A harmonious, but superficially unattractive dish in the British Museum has turned out to be an extremely rare glazed ceramic, almost 1,000 years old. Less than a hundred of these stoneware pieces have survived from the famous Ru kilns, which produced imperial ceramics for the Northern Song Dynasty.
Percival David, one of the largest Western collectors of Chinese ceramics, purchased the dish in New York in 1928. His collection has been on display at the British Museum on long-term loan from the Sir Percival David Foundation since 2009. The dish is a brush. washer, used to clean brushes for calligraphy.
Although believed to be a Ru coin in the 1920s, in the 1970s it was downgraded and considered a lower quality coin made in Korea. The grayish color of the glaze and the large markings on the base had suggested that it was not Ru.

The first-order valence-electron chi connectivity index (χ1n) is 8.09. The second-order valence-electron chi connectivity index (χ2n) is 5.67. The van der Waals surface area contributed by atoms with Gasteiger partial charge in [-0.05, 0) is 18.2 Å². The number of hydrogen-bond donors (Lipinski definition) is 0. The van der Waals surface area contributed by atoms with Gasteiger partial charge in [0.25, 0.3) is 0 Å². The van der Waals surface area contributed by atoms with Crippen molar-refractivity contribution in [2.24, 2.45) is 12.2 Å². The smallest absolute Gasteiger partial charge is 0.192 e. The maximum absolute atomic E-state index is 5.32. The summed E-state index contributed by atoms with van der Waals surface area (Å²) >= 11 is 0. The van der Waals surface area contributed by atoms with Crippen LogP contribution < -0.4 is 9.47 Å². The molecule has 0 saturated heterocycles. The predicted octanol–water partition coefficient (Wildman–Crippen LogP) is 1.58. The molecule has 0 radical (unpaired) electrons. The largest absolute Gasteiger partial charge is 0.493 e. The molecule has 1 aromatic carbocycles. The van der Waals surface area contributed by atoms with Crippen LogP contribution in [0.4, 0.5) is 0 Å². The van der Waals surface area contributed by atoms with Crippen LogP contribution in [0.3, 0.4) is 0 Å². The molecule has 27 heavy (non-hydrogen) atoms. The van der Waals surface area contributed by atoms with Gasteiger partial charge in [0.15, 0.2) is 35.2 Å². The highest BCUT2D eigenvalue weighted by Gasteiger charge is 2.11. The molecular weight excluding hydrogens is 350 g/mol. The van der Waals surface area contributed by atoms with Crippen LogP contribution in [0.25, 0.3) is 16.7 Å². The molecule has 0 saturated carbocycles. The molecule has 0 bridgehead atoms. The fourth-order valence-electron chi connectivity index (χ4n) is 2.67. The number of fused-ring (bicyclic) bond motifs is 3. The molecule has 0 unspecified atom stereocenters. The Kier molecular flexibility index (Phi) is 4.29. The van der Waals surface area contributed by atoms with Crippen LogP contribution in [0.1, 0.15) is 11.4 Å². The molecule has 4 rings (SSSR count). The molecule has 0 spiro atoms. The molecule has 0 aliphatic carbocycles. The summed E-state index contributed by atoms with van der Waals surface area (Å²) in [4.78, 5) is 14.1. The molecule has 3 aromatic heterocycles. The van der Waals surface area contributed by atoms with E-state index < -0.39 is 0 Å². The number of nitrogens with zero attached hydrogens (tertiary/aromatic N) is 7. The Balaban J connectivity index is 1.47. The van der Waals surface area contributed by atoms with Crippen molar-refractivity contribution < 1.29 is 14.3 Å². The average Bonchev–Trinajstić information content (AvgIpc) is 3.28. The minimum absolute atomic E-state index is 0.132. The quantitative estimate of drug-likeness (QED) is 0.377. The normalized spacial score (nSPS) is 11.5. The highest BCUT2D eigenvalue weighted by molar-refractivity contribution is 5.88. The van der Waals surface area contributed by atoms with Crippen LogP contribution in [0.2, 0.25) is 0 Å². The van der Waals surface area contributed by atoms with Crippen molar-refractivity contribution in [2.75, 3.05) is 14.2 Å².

But recent research initiated by German scholar Regina Krahl has revealed that it was indeed made in a Ru furnace in Qingliangsi, east-central China, dating from 1086-1125. This has been confirmed by scientific tests carried out by the Forensic Institute at Cranfield University in Wiltshire. According to a spokeswoman for the British Museum, the Ru pieces are “the rarest of all Chinese Imperial ceramics.”
Jessica Harrison-Hall, head of the China section of the British Museum, praised “Krahl’s experienced eye that alerted us to re-examine the dish, which is smaller than an adult hand.” Harrison-Hall describes Ru wares as “incredibly rare, beautiful and ancient, made just 20 years after the Battle of Hastings”. The dish is now on display in the ceramic gallery of the British Museum.